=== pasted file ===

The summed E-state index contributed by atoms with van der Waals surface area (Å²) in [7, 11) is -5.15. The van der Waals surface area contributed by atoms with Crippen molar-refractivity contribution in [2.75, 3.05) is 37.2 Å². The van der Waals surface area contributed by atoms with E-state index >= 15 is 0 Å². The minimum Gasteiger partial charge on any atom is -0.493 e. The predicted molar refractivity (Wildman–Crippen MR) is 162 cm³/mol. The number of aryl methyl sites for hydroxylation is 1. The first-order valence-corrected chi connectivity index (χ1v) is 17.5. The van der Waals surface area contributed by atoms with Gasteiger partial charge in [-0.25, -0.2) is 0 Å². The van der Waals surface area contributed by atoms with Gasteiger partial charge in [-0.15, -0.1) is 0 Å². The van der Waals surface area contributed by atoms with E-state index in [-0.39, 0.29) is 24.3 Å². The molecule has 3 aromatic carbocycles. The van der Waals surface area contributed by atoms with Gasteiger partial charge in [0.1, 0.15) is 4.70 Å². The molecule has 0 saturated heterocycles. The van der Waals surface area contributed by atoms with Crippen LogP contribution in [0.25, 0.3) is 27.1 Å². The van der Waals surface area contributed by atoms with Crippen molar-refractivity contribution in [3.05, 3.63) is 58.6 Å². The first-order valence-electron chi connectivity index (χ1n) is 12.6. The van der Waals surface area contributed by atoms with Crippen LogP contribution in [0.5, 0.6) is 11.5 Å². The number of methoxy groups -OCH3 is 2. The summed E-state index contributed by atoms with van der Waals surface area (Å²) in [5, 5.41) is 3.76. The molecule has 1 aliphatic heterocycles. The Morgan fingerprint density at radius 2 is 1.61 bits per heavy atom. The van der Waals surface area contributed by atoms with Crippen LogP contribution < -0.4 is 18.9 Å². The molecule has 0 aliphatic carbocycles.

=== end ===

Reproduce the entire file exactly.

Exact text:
The summed E-state index contributed by atoms with van der Waals surface area (Å²) in [7, 11) is -5.15. The van der Waals surface area contributed by atoms with Crippen molar-refractivity contribution in [2.75, 3.05) is 37.2 Å². The van der Waals surface area contributed by atoms with E-state index >= 15 is 0 Å². The minimum Gasteiger partial charge on any atom is -0.493 e. The predicted molar refractivity (Wildman–Crippen MR) is 162 cm³/mol. The number of aryl methyl sites for hydroxylation is 1. The first-order valence-corrected chi connectivity index (χ1v) is 17.5. The van der Waals surface area contributed by atoms with Gasteiger partial charge in [-0.25, -0.2) is 0 Å². The van der Waals surface area contributed by atoms with Gasteiger partial charge in [-0.15, -0.1) is 0 Å². The van der Waals surface area contributed by atoms with E-state index in [-0.39, 0.29) is 24.3 Å². The molecule has 3 aromatic carbocycles. The van der Waals surface area contributed by atoms with Gasteiger partial charge in [0.1, 0.15) is 4.70 Å². The molecule has 0 saturated heterocycles. The van der Waals surface area contributed by atoms with Crippen LogP contribution in [0.25, 0.3) is 27.1 Å². The van der Waals surface area contributed by atoms with Crippen molar-refractivity contribution in [3.05, 3.63) is 58.6 Å². The first-order valence-electron chi connectivity index (χ1n) is 12.6. The van der Waals surface area contributed by atoms with Crippen LogP contribution in [0.5, 0.6) is 11.5 Å². The number of methoxy groups -OCH3 is 2. The summed E-state index contributed by atoms with van der Waals surface area (Å²) in [5, 5.41) is 3.76. The molecule has 1 aliphatic heterocycles. The Morgan fingerprint density at radius 2 is 1.61 bits per heavy atom. The van der Waals surface area contributed by atoms with Crippen LogP contribution < -0.4 is 18.9 Å². The molecule has 0 aliphatic carbocycles.